I model it mostly after my own childhood. After school, you have all your homework done? Great! Go outside and play with your friends. Don't go too far and be home by dinner. The school bus-stop is a five minute walk away from home? Ok, get walking. If it's raining, bring an umbrella. If it's a really torrential downpour, sure, I'll drive you to the bus-stop and you can wait in the car.

I think what is needed is a good mix of freedom and discipline. Two much of either tends to lead to poorly adjusted kids, but a healthy dose of both leads to well balanced kids who can do what needs to be done when it needs to be done and also have self confidence to make choices, take reasonable risks, and take responsibility for their actions.
lilmookieesquire said @ 6:17pm GMT on 20th Apr
How to Raise a Serial Killer:

"When we make finding friends for our children our primary concern, instead of taking them by the hands and bringing them to Christ to serve as His friends, we are missing the entire point of our vocation as Catholic parents. Our children were created for friendship with Christ. Before anything else, this is their chief purpose in life: to be Christís friend. Before they become doctors, scientists, priests, nuns, missionaries, nurses, mothers, or fathers, they are called first and foremost to be the friends of Christ.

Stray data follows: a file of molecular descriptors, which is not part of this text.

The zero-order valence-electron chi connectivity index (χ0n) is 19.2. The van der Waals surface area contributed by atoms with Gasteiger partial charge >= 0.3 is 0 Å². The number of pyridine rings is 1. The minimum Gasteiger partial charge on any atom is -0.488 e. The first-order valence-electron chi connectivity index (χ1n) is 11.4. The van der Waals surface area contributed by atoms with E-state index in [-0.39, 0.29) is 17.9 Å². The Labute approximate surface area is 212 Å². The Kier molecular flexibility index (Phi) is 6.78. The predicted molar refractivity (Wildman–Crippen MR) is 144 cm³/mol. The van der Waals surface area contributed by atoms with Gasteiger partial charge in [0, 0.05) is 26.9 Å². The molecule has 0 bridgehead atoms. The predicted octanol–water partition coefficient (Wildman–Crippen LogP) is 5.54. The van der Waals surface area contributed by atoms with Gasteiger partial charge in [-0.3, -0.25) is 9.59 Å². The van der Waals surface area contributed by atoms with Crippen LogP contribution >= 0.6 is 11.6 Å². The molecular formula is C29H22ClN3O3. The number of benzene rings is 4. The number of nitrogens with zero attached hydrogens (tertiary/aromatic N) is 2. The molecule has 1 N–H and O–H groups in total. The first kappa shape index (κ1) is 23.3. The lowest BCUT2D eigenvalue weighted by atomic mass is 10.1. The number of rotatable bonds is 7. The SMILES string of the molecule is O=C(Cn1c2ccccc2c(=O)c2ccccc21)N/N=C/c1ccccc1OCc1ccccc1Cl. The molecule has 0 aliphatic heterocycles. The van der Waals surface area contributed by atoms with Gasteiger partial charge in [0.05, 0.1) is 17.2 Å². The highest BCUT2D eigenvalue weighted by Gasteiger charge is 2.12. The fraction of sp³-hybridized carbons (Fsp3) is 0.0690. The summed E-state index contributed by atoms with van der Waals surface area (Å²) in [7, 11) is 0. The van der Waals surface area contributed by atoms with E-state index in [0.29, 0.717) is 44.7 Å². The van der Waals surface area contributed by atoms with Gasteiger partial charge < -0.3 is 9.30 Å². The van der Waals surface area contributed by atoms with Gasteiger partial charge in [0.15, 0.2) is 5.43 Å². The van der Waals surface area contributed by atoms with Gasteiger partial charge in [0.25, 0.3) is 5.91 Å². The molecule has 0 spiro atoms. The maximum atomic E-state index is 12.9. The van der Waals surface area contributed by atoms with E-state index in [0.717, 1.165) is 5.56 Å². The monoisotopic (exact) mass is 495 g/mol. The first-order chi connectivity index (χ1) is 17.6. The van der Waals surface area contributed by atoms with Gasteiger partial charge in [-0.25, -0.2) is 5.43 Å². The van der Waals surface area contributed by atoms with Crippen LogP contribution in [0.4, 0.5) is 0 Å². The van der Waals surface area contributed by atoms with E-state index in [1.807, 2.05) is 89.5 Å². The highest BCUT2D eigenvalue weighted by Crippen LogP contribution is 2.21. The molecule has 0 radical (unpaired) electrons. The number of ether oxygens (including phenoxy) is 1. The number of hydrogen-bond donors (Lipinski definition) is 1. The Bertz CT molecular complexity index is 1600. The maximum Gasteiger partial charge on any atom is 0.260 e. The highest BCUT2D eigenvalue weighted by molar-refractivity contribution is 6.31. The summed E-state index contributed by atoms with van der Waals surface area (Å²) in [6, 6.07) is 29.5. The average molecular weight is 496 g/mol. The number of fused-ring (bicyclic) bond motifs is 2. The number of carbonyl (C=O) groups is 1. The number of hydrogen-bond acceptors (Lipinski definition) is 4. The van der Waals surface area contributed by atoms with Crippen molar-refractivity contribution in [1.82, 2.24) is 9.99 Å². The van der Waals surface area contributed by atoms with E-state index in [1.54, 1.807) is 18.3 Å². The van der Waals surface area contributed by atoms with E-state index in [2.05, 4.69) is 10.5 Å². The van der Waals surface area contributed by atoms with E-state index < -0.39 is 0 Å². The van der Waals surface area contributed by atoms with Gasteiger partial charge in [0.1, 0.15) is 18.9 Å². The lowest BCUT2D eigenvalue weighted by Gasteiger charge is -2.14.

Parents who jump through hoops in order to prepare their children for career vocations, while neglecting to prepare their children for their primary vocation in life (which is to be Christís friend) have failed, not only in their parental vocation, but in their understanding as to why they were entrusted with children in the first place."
HP Lovekraftwerk said @ 7:25pm GMT on 20th Apr
How much does being Christ's friend pay? It must be pretty good to be more important than those other occupations.
HoZay said @ 6:48pm GMT on 20th Apr
I don't think this woman's kids will be distracted from Jesus by having too many friends and wasting their time on fun. Just not a problem.